Country Cost $/kWh Cost for 100 HP for a year
EU Average  $ 0.16  $ 101,319
Germany  $ 0.16  $ 105,724
U.K.  $ 0.14  $ 91,628
Spain  $ 0.16  $ 102,200
France  $ 0.11  $ 71,364
Italy  $ 0.23  $ 147,133
Belgium  $ 0.16  $ 101,319
Netherlands  $ 0.12  $ 79,293
U.S. Average  $ 0.07  $ 45,683
Gulf Coast  $ 0.06  $ 39,157
California  $ 0.12  $ 78,314
New Jersey  $ 0.10  $ 65,262
Singapore  $ 0.19  $ 123,998

Middle East

In the Middle East, it is not unusual for plants to play $0.02/kWh for power. However, this does not reflect the true cost of power. In Saudi Arabia, power is often produced by burning oil. Whatever they do not burn can be exported for more than $100/bbl. This means the true cost of power to Saudi Aramco is $0.07/kWh. A similar situation exists in other regional countries which export natural gas. The value of the gas as an export is approximately $0.05/kWh (depending on the spot price of gas).

Payback Period

As we discussed in recent months, the % of the power which can be saved is a function of pump specific speed. For the payback period, we will look at a typical process pump with a specific speed of 2000, and assume the pump service has 2 pumps (100% fully spared operation). Using the above assumptions, the payback period from energy savings alone for upgrading a pump with Vespel® CR-6100 is as follows:

Country

Payback Period (Months)

EU Average

9

Germany

9

U.K.

10

Spain

9

France

12

Italy

6

Belgium

9

Netherlands

11

U.S. Average

20

Gulf Coast

23

California

11

New Jersey

14

Singapore

8

Hot Water Condensate Pumps: Upgrade with DuPont™ Vespel® CR-6100

Condensate return pumps often cause reliability problems. Hot water can vaporize, causing pumps to run dry. Hot water is also a notoriously poor lubricant, resulting in excessive wear of traditional materials. Vespel® CR-6100 has been used in dozens of condensate pumps over the years with excellent results. The first known pump to be upgraded to Vespel® CR-6100 was a condensate pump in a refinery, and this simple upgrade increased the MTBR of the pump from 4 months to 9 years.

The first pump upgraded with Vespel® CR-6100

In 1997, the condensate return pump at a California refinery was unreliable, failing due to run-dry events. Plant personnel had tried all types of different materials—the original bronze, metal alloys, plastics, and even ceramic bearings. Nothing worked. The pumps would fail three times per year.

The plant engineers decided to try Vespel® CR-6100 in this application due to its low coefficient of thermal expansion, believing this could help the pump survive run dry events. They installed Vespel® CR-6100 shaft bearings and stationary wear rings.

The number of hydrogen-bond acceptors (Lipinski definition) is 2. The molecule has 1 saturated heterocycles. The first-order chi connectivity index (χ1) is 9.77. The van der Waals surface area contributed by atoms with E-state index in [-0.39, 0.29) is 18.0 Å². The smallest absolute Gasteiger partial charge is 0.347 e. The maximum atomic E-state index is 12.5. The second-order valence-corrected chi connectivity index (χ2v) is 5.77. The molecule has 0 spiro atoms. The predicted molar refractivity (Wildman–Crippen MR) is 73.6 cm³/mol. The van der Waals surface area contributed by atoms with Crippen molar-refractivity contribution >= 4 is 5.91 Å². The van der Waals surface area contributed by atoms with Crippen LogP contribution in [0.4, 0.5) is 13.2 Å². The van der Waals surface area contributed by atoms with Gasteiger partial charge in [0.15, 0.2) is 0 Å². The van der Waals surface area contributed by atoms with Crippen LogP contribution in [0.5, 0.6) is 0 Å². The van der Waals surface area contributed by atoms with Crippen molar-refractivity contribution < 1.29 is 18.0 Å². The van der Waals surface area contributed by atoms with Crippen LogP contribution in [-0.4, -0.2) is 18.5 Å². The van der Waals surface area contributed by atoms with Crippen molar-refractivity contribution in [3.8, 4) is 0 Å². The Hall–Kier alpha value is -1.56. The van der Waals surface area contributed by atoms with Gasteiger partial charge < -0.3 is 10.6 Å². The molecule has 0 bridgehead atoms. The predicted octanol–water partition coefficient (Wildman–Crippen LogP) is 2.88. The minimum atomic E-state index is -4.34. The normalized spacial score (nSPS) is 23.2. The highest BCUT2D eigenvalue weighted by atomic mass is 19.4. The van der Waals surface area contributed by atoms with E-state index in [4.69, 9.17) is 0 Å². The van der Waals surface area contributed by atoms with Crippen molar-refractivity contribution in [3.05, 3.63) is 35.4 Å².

Because this was likely the first pump in the world to use Vespel® CR-6100, they ran a test. While monitoring motor amps and vibration, they deliberately ran the pump dry for progressively longer periods of time. When the pump survived running dry for 30-minutes, they turned the pump over to operations, and shortly thereafter upgraded the other pump in the service.

For several years after this installation, the pumps ran without failure.

Click here to see a video that quickly demonstrates where Vespel® CR-6100 parts are used in this pump. 

Epilogue

At a turnaround 3 years after the initial installation, one of the pumps was pulled for inspection. The Vespel® CR-6100 remained in excellent condition with nearly zero wear. The pump was reassembled and returned to service. In 2006, the refinery engineers took a look at the maintenance records of the pumps and found that neither pump had been overhauled since the original installation of Vespel® CR-6100. The MTBR of the pumps had increased from 4 months to 9 years.

Over the past 15 years, thousands of pumps have been upgraded with Vespel® CR-6100 with excellent results. Due to successful applications around the world, Vespel® CR-6100 is now included in API610 11th Edition—the global standard for centrifugal pumps in the hydrocarbon processing industry.

Use DuPont™ Vespel® CR-6100 to make hydrofluoric acid pumps last longer

Hydrofluoric acid—also known as HF acid or hydrogen fluoride—is a strong acid found in some refinery alkylation processes along with specialized chemical processes. DuPont™ Vespel® CR-6100 can help hydrofluoric acid pumps last longer.

Limitations of traditional materials

Traditionally, pump wear parts in hydrofluoric acid pumps are made from Monel, which is very good for corrosion resistance. The downside of this arrangement is that both rotating and stationary wear components need to be made from Monel, requiring large clearances at the wear rings to avoid pump seizure. These large clearances compromise the mechanical seal life, exposing the seal to higher vibration and larger shaft deflections.

Hydrofluoric acid also tends to form crystalline deposits. Several plants using hydrofluoric acid have reported pumps being seized due to crystalline deposits accumulating while the pump is in stand-by, ultimately eliminating the clearance at the wear rings. When Operations tries to switch to the spare pump, it proves to be unavailable.